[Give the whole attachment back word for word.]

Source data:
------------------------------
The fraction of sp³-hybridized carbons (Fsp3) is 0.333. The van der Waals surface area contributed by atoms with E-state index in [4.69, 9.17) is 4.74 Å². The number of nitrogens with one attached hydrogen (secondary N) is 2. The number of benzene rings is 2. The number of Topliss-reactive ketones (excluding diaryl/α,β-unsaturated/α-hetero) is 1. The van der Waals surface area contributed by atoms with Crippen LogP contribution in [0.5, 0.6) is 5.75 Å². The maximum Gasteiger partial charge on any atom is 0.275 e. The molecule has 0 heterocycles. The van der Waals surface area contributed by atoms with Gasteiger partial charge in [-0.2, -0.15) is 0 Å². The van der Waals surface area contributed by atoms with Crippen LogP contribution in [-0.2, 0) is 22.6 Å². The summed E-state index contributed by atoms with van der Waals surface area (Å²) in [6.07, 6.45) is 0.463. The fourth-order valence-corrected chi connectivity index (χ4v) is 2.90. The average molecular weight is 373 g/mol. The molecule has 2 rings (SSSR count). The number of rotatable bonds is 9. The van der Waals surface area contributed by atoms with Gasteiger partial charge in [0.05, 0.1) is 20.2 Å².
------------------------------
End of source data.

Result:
The fraction of sp³-hybridized carbons (Fsp3) is 0.333. The van der Waals surface area contributed by atoms with E-state index in [4.69, 9.17) is 4.74 Å². The number of nitrogens with one attached hydrogen (secondary N) is 2. The number of benzene rings is 2. The number of Topliss-reactive ketones (excluding diaryl/α,β-unsaturated/α-hetero) is 1. The van der Waals surface area contributed by atoms with Crippen LogP contribution in [0.5, 0.6) is 5.75 Å². The maximum Gasteiger partial charge on any atom is 0.275 e. The molecule has 0 heterocycles. The van der Waals surface area contributed by atoms with Gasteiger partial charge in [-0.2, -0.15) is 0 Å². The van der Waals surface area contributed by atoms with Crippen LogP contribution in [-0.2, 0) is 22.6 Å². The summed E-state index contributed by atoms with van der Waals surface area (Å²) in [6.07, 6.45) is 0.463. The fourth-order valence-corrected chi connectivity index (χ4v) is 2.90. The average molecular weight is 373 g/mol. The molecule has 2 rings (SSSR count). The number of rotatable bonds is 9. The van der Waals surface area contributed by atoms with Gasteiger partial charge in [0.05, 0.1) is 20.2 Å².